"It is the darkness that is the light, and the stillness that is the dancing"

TS Elliot


Egyptian belly dance

Egyptian belly dance has gone through many transformations. Originally there were two main classifications of dancers or female performers in Egypt.

Firstly, the 'Awalim, (Alma singular). These were learned women, who's main activities would include writing poetry, composing music, singing, playing musical instruments, and dancing, but only for a female audience. If men were present, the 'Awalim would sing from behind a screen or wooden lattice.

“These educated 'awalim were highly appreciated for their art and probably respected as well, since they did not perform for men and did not break any rules of propriety.”

Secondly, the Ghawazi (ghaziya singular). These women performed Egyptian belly dance publicly in the street, at festivals, coffee houses and in private homes.

“Most travellers described them as a separate tribe, as gypsies, or gypsy-type wanderers.”

In Egyptian belly dance today there are star dancers such as Dina, and Soria (who is Brazilian in origin but is recognised as a star in Egypt), whereas in the past and still today dancing scantily clad for an audience that includes males was, and is, thought taboo.

The boundaries are blurred and today women from a wide range of countries travel to Egypt to partake in workshops and buy the highly stylised and western looking Egyptian belly dance costumes displayed at such festivals and in the markets of Cairo.

Foreigners were forbidden to perform in any Egyptian belly dance venue, but as far as I am aware this ban has recently been lifted and now, with certain certification and papers it is possible. Its ironic that the places where most performances take place are in venues visited mostly by foreigners or more modern Egyptians such as hotels, night clubs and dinner boats.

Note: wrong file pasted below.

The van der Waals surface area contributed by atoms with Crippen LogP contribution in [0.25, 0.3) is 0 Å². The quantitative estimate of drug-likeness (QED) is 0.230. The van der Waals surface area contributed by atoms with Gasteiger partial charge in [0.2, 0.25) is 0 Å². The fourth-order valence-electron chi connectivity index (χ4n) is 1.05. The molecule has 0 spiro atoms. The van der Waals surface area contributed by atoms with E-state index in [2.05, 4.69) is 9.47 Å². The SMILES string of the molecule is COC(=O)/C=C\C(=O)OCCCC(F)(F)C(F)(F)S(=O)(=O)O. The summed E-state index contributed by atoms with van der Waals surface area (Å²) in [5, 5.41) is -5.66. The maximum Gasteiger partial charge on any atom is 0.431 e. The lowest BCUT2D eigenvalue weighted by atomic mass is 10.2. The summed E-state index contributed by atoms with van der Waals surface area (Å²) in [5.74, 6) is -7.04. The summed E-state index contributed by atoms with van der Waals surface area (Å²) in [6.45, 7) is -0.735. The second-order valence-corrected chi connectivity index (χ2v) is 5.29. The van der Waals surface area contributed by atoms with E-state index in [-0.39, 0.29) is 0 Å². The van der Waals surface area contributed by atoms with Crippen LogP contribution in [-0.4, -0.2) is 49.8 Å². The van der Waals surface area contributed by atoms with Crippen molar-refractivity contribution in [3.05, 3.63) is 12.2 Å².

There are two main authentic Egyptian belly dance troupes that perform in Egypt that I am aware of and they both reside in Cairo...

  • the Reda troupe and
  • the National dance troupe

The Reda troupe performs regularly at the Balloon Theatre in Agouza. Here you can watch the choreographies of the famous Mahmoud Reda, performed by the Reda troupe, stylised staged versions of authentic folkloric dances and their costumes.

Another irony is that the sacred dance of the Sufi's, the men who twirl and turn endlessly, a dance used to go into trance, a meditation form that opens one to the higher mind, has also become a performance for audience.

Egyptian belly dance has always been a risky job, not only could you potentially loose the respect of your family but also that of the your social class and the entire nation. As a female dancer your possibilities for marriage and therefore security in an Islamic world are reduced to a very small margin. Harassment and mistreatment are a part of the job.

Then on the other hand if you make it as a dancer you become a national icon, held in high esteem by the people of your country who are proud of your accomplishments, bringing their country international acclaim and you are talked about in the streets, such as Fifi Abdou, Tahia Carioca and Raqia Hassan, to name a few.

My Experiences in Egypt

I trained in Egyptian belly dance with many women such as Raqia Hassan, Dua Salaam (from the Reda troupe), but most of all with Mervat Mongi.

I found learning Egyptian belly dance from these women added a whole new dimension to my dancing and my understanding of the dance. I found a new feeling, a story thread connecting the ages of this dance through these women and I am so very grateful for what they shared with me.

What follows is random information pieced together from my experiences at a 10 day intensive Egyptian belly dance teacher training workshop in Cairo, some valuable tips on professionalism in Middle Eastern dance, a small exert on the two main minders of the performing arts, the God Bess and the Goddess Hathor, and some information regarding Egyptian belly dance costume styles from different regions in Egypt.

Kamal Naem

Ways to professionalism in Middle Eastern dance...

  • Continuity and collection of knowledge
  • Combining movements and knowledge and learning from a wide range of teachers to expand your repertoire